We didn’t go into the castle, but walked all around the grounds and gardens, taking tons of pictures along the way (again, Mom and Laura were very patient with me). I even got pictures of some kids sticking their face in a cannon (Corey can appreciate that. They were figuring it out.) There was a neat underground exhibit that we peeked into but didn’t tour, a cute bridge, several beautiful look-out points (from which we saw a guy in a Speedo dragging himself behind his canoe), a looooooong covered walkway connecting the bedrooms directly to the gardens. And ooooh, the gardens – they are cool.

They extend quite a ways back in a long rectangle southwest of the castle area, ending in a square lake. We were too tired to go all the way back, so we hung out in the manicured area with the hedges and fountains, just before the big revolving theater. We snacked and took some pictures of each other and with Batman, then began our return to the castle, passing some deliciously fragrant, multicolored honeysuckle (covered in BIG bumble bees) on the way.

From the castle, we crossed a little wooden bridge where two guys playing a guitar and a clarinet performed several great swingable tunes. Mom agreed to do a little triple stepping with me, which I really enjoyed. =D

In town, I stopped to buy postcards and stamps, and while I filled them out to be mailed, Mom and Laura grabbed some ice cream, then we returned to the castle and eventually the car – after stopping at the free restrooms once again.

Then it was on to Vienna through the VERY narrow, VERY windy roads leading toward the border.

We blew the rest of our koruna (Czech currency) at a gas station near the border, then stopped on the other side to buy a vignette for Austrian highways (…and to use the bathroom – gotta use the free ones whenever you can!)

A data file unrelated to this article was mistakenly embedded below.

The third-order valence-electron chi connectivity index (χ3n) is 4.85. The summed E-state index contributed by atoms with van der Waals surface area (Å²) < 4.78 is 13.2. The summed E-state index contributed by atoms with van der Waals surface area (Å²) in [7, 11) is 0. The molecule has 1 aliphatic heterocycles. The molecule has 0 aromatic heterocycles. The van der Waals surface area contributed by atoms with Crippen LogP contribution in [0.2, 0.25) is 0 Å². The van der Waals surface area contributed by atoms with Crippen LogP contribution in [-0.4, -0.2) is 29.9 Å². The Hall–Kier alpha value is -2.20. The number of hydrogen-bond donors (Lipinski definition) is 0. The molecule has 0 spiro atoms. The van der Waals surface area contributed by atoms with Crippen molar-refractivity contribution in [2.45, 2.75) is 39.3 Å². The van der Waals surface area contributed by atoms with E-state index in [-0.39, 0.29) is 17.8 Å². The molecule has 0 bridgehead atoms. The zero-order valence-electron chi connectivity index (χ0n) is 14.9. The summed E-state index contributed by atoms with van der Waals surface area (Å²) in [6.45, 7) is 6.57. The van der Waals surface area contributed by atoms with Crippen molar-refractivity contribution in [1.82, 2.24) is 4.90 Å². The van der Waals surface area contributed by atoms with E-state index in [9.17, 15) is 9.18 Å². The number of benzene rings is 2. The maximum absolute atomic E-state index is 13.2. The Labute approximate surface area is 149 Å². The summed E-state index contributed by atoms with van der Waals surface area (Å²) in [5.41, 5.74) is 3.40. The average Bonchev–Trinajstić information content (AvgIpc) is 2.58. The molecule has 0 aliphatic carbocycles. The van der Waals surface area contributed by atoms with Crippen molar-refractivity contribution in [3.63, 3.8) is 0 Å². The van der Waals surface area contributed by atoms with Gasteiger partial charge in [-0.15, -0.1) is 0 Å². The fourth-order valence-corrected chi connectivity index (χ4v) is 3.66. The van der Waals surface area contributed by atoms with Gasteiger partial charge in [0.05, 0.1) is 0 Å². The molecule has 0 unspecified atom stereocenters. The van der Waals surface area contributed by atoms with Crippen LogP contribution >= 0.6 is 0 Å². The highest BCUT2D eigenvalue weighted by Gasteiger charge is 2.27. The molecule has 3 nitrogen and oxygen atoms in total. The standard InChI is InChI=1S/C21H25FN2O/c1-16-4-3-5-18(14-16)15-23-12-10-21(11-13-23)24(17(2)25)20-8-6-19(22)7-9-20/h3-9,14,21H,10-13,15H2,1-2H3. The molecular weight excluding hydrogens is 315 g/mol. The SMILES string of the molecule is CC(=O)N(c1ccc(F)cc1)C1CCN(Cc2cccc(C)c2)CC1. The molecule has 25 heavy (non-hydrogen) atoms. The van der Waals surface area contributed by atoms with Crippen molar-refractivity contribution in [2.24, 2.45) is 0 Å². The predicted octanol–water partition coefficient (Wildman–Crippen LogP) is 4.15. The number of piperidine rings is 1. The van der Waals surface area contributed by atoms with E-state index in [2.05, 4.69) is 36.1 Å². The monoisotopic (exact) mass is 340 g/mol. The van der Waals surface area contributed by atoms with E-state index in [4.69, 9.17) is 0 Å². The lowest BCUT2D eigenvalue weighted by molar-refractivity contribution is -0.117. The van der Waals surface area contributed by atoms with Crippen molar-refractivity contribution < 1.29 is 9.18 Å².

It was obvious we had crossed the border when the lanes widened and the two-lane road suddenly had markings on it (in the CR there was no middle stripe – dotted or solid – and in the mountains with cars coming at you on a narrow, shoulderless road, it’s amazing how much a little visual guide eases the mind. Also, the Czech Republic is purported to be very strict about their speed limits, but Austria is a little more lenient, so once we hit the Autobahn, I finally got the car up to 160kph. My guy friends who regularly drive over 100mph will laugh at that, but it was a benchmark for me! =D

On the way to Vienna, we hit rain and the storm clouds brought the darkness sooner than I would have liked, which all made the Autobahn much less fun, but we eventually arrived in Vienna and Laura and Mom checked into the hostel – the Red Carpet Inn – while I snoozed and kept the car running in a no parking zone (it had been a very long day). Luckily, Mom & Laura found out that street parking is free during the weekend, so we parked in the first spot we found, then hauled everything up to our room.

I was ready to sleep, but still hungry – we hadn’t eaten in a while. Luckily, the front desk guys knew of a 24hr convenience market in the nearby underground station. We found it, bought some potatoes, zucchini and eggs and returned to the hostel. I passed out, but Mom was kind enough to cook me some food in the hostel’s kitchen and bring it up to me to eat before passing out again. Thanks Ma. =)